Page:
### A.2 Classification of symmetric principal fiber bundles

Fields that are invariant under the action of a symmetry group on space are defined by a set of linear equations for invariant field components. Nevertheless, finding invariant fields in gauge theories is not always straightforward since, in general, fields need to be invariant only up to gauge transformations which depend on the symmetry transformation. An invariant connection, for instance, satisfies the equation
with a local gauge transformation for each . These gauge transformations are not arbitrary since two symmetry transformations and applied one after another have to imply a gauge transformation with related to and . However, this does not simply amount to a homomorphism property and allowed maps are not easily determined by group theory. Thus, even though for a known map one simply has to solve a system of linear equations for , finding appropriate maps can be difficult. In most cases, the equations would not have any non-vanishing solution at all, which would certainly be insufficient for interesting reduced field theories.

In the earlier physical literature, invariant connections and other fields have indeed been determined by trial and error [91], but the same problem has been solved in the mathematical literature [13813982] in impressive generality. This uses the language of principal fiber bundles which already provides powerful techniques. Moreover, the problem of solving one system of equations for and at the same time is split into two separate problems, which allows a more systematic approach. The first step is to realize that a connection whose local 1-forms on are invariant up to gauge is equivalent to a connection 1-form defined on the full fiber bundle , which satisfies the simple invariance conditions for all . This is indeed simpler to analyze since we now have a set of linear equations for alone. However, even though hidden in the notation, the map is still present. The invariance conditions for defined on are well-defined only if we know a lift from the original action of on the base manifold to the full bundle . As with maps , there are several inequivalent choices for the lift which have to be determined. The advantage of this procedure is that this can be done by studying symmetric principal fiber bundles, i.e., principal fiber bundles carrying the action of a symmetry group, independently of the behavior of connections. In a second step, one can then ask what form invariant connections on a given symmetric principal fiber bundle have.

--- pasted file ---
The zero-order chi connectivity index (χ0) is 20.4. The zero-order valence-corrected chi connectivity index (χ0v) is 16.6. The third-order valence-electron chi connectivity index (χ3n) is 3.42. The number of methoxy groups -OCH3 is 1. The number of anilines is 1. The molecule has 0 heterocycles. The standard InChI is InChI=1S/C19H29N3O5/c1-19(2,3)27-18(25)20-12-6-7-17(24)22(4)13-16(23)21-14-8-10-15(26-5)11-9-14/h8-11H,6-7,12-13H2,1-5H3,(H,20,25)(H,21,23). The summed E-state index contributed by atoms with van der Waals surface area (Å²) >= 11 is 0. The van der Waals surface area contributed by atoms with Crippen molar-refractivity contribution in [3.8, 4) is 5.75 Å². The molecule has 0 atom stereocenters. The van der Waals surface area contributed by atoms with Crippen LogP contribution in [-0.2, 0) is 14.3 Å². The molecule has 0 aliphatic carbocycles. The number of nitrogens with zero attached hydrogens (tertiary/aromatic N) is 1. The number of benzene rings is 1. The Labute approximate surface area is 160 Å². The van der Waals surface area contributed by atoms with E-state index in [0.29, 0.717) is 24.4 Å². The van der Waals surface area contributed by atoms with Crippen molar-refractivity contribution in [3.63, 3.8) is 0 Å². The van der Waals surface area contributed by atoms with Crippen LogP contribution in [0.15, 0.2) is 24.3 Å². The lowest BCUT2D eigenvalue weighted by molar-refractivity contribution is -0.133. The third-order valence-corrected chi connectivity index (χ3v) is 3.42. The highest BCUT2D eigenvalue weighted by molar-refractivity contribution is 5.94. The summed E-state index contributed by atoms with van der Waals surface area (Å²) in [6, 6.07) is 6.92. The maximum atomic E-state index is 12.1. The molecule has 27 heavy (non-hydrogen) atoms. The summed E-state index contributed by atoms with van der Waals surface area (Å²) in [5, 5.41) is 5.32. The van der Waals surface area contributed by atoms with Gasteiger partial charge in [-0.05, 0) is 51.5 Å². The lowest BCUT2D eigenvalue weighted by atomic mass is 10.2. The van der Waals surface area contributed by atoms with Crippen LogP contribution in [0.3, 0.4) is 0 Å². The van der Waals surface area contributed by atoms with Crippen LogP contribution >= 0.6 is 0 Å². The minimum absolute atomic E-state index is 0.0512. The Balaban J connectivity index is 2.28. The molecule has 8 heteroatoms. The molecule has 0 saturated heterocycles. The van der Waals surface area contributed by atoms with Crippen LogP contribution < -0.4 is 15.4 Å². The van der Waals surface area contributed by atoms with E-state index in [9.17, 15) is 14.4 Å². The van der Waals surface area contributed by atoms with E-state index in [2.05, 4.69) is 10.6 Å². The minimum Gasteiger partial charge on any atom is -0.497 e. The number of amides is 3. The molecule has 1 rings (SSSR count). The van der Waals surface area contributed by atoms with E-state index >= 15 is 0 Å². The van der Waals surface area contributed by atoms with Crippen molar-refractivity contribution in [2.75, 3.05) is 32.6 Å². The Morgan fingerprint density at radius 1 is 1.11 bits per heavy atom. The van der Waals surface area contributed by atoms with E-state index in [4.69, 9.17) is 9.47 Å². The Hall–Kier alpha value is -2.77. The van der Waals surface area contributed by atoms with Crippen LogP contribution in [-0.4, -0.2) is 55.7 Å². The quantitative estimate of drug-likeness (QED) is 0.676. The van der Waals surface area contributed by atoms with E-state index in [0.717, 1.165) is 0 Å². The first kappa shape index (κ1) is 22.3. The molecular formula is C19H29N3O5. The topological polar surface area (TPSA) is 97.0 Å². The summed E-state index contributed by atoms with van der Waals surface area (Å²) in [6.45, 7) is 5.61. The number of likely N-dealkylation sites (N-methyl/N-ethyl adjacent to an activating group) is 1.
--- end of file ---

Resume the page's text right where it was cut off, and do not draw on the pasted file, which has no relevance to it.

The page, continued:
We now discuss the first step of determining lifts of the symmetry action of from to . Given a point , the action of the isotropy subgroup yields a map of the fiber over , which commutes with the right action of on the bundle. To each point we can assign a group homomorphism defined by for all . To verify this we first note that commutativity of the action of with right multiplication of on implies that we have the conjugate homomorphism for a different point in the same fiber:

This yields

demonstrating the homomorphism property. We thus obtain a map obeying the relation .

Given a fixed homomorphism , we can build the principal fiber subbundle

over the base manifold , which as structure group has the centralizer

of in . is the restricted fiber bundle over . A conjugate homomorphism simply leads to an isomorphic fiber bundle.

The structure elements and classify symmetric principal fiber bundles according to the following theorem [82]:

Theorem 1 An -symmetric principal fiber bundle with isotropy subgroup of the action of on is uniquely characterized by a conjugacy class of homomorphisms together with a reduced bundle .

Given two groups and we can make use of the relation [81]

in order to determine all conjugacy classes of homomorphisms . Here, is a maximal torus and the Weyl group of . Different conjugacy classes correspond to different sectors of the theory, which can be interpreted as having different topological charge. In spherically symmetric electromagnetism, for instance, this is just magnetic charge [3566].